On Saturday, I found myself doing something I had not done in a long time: I sat in a living room full of Haitians eating du riz ak pwa, speaking Kreyol and plotting with others to help create real change in Haiti. I had known these Haitians (and Friends of Haiti) no more than a few minutes, but the formalities of the "getting to know you" dance seemed insignificant; we were family. Crisis has a way of bringing people together, ready or not.
(image of the Haitian National Palace 2006 credit)
On Tuesday, January 12, 2010, at 04:53:10 pm, a category 7 earthquake hit the Haitian capital of Port-au-Prince, changing the lives of millions of Haitians instantaneously. Countless thousands died, and hundreds of thousands more are homeless and displaced. Across the wall of the world, in every corner in which a Haitian could be found, time stopped. First came denial: It couldn't really be as bad as all that, could it? You know how the media loves to exaggerate and sensationalize things. When the reports became too horrific to minimize, the frantic phone calls to friends and family and the endless search for contact began. Where is Cousin Leon? Where is this sister? That brother? That child? Auntie Kettley, who had long become just a photo on the mantle you dusted from time to time, once again was a cherished member of the family who must be accounted for. (Image of Palace after the quake credit)
Those terrible first moments of confronting loss are gone. We have some idea of the extent of the devastation, even if we still cannot comprehend it. Now, the question becomes "What Next?" How does Haiti move out of the rubble? Like many other Haitian-Americans (and hyphenated Haitians the world over), I have been pondering that question for weeks. Is this truly the moment in which everything changes for Haiti? After all, life as we knew it has ceased to exist. Is it possible to create something anew? I hope so. The last thing Haiti needs is one more disaffected cynic mired in conventional, status quo thinking. But optimism untethered to reality and history is also is not helpful.
I have been listening with some interest--and much trepidation--to the international community's calls for change. The idea of a revival of the United Nation's mandate system has gotten some traction. Some call it a "takeover" of Haiti, while others frame it as a way to help Haiti "get back on her feet." However it is framed, I understand the sentiment. It has been frustrating to watch the singular lack of leadership displayed by Haiti's government officials. Sure, the institutions of government were lost in the quake, but a government is not its buildings. The Haitian people deserve a government that can give voice to their pain while visioning a new way forward and mobilizing resources to get us there. This government simply has not done any of those things effectively. But I do not hang my hopes on a UN mandate. History has taught me that Haiti has not fared well under the leadership of outsiders. Instead, I would like to see a focus on empowering Haitians to create their own future.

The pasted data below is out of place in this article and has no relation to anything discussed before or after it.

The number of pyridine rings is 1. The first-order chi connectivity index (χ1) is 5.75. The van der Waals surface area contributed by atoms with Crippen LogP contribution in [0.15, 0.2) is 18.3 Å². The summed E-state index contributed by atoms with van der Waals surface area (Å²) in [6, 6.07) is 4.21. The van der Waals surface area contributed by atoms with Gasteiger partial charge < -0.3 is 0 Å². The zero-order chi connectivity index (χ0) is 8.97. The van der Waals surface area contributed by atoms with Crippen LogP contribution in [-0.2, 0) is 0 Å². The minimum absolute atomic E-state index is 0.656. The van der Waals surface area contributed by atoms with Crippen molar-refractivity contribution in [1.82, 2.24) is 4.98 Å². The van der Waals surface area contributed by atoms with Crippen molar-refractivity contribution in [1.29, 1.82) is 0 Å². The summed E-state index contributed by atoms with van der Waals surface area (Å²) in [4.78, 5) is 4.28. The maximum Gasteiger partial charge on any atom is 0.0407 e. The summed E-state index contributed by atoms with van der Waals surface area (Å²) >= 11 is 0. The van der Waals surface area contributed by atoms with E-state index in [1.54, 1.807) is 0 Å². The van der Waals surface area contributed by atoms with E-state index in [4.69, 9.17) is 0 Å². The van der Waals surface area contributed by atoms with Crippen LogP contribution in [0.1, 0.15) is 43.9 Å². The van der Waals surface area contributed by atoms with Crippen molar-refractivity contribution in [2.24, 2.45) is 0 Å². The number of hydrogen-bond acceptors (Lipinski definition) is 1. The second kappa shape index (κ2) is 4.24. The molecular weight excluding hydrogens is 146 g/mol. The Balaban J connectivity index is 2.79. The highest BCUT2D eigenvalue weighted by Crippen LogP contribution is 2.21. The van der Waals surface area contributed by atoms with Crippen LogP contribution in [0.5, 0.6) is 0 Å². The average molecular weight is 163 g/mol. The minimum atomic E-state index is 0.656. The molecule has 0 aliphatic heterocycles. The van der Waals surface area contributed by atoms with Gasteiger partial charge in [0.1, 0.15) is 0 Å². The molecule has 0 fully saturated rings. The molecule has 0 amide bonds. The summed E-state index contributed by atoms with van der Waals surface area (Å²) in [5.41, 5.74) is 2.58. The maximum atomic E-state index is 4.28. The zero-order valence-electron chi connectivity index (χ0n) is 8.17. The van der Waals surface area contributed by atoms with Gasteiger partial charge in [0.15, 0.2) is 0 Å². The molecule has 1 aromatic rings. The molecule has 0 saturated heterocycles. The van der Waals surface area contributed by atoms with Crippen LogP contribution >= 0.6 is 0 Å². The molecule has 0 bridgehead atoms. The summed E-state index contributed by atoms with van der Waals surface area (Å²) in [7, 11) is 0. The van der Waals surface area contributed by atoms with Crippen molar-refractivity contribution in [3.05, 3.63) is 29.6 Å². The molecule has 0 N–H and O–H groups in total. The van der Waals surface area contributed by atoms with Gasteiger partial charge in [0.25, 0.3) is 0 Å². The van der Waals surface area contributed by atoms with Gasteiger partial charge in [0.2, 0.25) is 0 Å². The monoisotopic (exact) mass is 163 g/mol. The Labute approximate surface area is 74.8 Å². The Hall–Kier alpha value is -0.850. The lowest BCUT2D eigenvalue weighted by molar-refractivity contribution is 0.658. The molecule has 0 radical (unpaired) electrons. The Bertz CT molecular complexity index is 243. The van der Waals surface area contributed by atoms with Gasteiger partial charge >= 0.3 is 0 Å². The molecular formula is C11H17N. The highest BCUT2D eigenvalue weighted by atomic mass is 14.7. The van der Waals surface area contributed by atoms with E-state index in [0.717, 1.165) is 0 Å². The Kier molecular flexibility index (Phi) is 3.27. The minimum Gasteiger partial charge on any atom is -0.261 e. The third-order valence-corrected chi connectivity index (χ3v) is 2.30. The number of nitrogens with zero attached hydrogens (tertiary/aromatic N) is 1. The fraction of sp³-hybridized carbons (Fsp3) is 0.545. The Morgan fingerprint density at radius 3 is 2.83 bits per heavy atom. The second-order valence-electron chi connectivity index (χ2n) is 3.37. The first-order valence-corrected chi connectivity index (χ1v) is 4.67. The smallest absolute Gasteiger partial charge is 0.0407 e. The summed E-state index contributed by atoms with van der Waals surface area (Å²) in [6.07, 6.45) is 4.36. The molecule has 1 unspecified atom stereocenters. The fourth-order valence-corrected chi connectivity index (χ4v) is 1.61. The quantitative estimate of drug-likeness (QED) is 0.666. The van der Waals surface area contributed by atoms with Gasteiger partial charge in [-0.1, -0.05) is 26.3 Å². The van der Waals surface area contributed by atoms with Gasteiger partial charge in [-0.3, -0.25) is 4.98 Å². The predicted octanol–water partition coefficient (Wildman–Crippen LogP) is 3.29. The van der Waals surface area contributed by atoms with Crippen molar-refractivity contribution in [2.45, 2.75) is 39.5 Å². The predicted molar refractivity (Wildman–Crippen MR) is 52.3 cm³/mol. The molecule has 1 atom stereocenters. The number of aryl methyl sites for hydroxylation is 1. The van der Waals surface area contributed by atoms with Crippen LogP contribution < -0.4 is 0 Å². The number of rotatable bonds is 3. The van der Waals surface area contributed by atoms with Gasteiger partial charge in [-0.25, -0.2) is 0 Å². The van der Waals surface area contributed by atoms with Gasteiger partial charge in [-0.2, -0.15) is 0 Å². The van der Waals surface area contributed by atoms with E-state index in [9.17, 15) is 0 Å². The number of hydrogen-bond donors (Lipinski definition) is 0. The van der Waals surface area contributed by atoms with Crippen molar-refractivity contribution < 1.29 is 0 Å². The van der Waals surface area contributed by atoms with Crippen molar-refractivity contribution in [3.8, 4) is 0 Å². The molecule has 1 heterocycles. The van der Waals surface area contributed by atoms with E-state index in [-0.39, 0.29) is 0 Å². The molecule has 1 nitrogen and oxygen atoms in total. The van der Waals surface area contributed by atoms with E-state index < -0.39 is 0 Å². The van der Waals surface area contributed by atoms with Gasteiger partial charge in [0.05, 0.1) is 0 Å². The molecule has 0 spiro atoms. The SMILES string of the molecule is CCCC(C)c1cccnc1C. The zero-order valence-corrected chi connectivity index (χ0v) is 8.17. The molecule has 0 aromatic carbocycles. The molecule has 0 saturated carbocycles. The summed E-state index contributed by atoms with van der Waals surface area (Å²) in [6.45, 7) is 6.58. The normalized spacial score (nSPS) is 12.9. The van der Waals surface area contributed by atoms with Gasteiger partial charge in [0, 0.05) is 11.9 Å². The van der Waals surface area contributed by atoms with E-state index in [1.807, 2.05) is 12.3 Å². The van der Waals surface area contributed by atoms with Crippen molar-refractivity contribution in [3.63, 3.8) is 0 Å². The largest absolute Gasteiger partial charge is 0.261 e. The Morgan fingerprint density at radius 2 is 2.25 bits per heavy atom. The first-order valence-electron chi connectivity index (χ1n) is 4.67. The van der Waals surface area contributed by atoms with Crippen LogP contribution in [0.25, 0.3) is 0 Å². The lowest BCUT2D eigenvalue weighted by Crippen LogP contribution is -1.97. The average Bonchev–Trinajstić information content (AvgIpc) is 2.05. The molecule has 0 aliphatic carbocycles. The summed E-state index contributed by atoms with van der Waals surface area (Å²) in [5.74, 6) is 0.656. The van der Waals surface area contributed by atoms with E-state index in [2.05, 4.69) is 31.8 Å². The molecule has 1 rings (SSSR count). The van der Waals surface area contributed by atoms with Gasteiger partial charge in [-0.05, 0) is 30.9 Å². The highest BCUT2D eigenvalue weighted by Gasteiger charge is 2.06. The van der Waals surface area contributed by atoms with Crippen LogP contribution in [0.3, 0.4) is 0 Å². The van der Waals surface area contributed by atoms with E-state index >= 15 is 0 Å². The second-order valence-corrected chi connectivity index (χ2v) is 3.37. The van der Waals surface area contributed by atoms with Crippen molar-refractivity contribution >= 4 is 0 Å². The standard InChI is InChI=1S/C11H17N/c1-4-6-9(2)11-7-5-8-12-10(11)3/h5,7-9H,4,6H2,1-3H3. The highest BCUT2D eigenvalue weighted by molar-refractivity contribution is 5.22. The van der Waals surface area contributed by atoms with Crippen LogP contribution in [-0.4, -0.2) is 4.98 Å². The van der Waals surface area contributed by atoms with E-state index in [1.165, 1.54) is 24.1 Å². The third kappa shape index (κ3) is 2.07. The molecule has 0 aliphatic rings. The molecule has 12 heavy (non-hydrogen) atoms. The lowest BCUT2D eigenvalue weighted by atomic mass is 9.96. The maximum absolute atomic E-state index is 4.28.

First and foremost, the Haitian economy must be revitalized. Long before the earthquake, Haiti had lost her economic footing. It had become a country that produces little and imports much. Haiti had become a land of mere consumers living off the fat of remittances sent from family living abroad and international loans. That must end. Haiti has a nascent textiles industry that must be revitalized, its agricultural capacity must be restored so that the land is once more capable of feeding her people. Ports and roads must be rebuilt to create the infrastructure for trade and commerce to flow. New industries suitable for the twenty-first century must be identified and cultivated. Do I have the answers? Of course not, but I understand that if the international community truly wants to help it must first learn to listen. The effort to rebuild Haiti must be led by the Haitian people themselves with the rest of us playing a supporting role. (photo credit)
When I was a kid growing up in Brooklyn, every expat Haitian family I knew listened with tears in their eyes to one song: "Memories of Haiti" by Dr. Othello Bayard. As I sat around that room full of Haitians on Saturday, I could remember the faint strain of lyrics that do a much better job explaining the responsibility we as Haitian Americans feel to truly contribute to Haiti's rebirth:
Ayiti cheri pi bon peyi pase ou nanpwen
Fòk mwen te kite w pou mwen te kap konprann valè w
Fòk mwen te manke w pou m te kap apresye w
Pou m santi vreman tout sa ou te ye pou mwen
(Haiti darling, there is no better country than you
I had to leave you in order to understand your value
I had to miss you to appreciate you
For me to really feel all that you were for me).